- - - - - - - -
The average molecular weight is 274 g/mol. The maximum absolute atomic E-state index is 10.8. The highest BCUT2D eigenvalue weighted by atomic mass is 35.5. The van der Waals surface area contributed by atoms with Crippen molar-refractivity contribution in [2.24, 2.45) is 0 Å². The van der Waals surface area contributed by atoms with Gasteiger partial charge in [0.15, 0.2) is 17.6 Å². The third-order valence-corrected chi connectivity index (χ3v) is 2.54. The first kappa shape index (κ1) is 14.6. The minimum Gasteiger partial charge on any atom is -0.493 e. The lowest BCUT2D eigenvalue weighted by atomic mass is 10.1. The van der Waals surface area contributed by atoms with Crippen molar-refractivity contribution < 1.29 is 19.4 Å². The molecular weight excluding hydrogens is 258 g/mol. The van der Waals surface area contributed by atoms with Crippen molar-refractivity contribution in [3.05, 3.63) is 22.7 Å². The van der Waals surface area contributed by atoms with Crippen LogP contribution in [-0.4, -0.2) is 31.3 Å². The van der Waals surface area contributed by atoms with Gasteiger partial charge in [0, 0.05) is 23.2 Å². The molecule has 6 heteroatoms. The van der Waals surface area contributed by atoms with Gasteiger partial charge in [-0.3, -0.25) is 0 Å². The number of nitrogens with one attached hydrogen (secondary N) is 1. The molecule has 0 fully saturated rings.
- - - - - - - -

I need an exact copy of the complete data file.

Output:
The average molecular weight is 274 g/mol. The maximum absolute atomic E-state index is 10.8. The highest BCUT2D eigenvalue weighted by atomic mass is 35.5. The van der Waals surface area contributed by atoms with Crippen molar-refractivity contribution in [2.24, 2.45) is 0 Å². The van der Waals surface area contributed by atoms with Gasteiger partial charge in [0.15, 0.2) is 17.6 Å². The third-order valence-corrected chi connectivity index (χ3v) is 2.54. The first kappa shape index (κ1) is 14.6. The minimum Gasteiger partial charge on any atom is -0.493 e. The lowest BCUT2D eigenvalue weighted by atomic mass is 10.1. The van der Waals surface area contributed by atoms with Crippen molar-refractivity contribution < 1.29 is 19.4 Å². The molecular weight excluding hydrogens is 258 g/mol. The van der Waals surface area contributed by atoms with Crippen molar-refractivity contribution in [3.05, 3.63) is 22.7 Å². The van der Waals surface area contributed by atoms with Crippen LogP contribution in [-0.4, -0.2) is 31.3 Å². The van der Waals surface area contributed by atoms with Gasteiger partial charge in [0, 0.05) is 23.2 Å². The molecule has 6 heteroatoms. The van der Waals surface area contributed by atoms with Gasteiger partial charge in [-0.3, -0.25) is 0 Å². The number of nitrogens with one attached hydrogen (secondary N) is 1. The molecule has 0 fully saturated rings.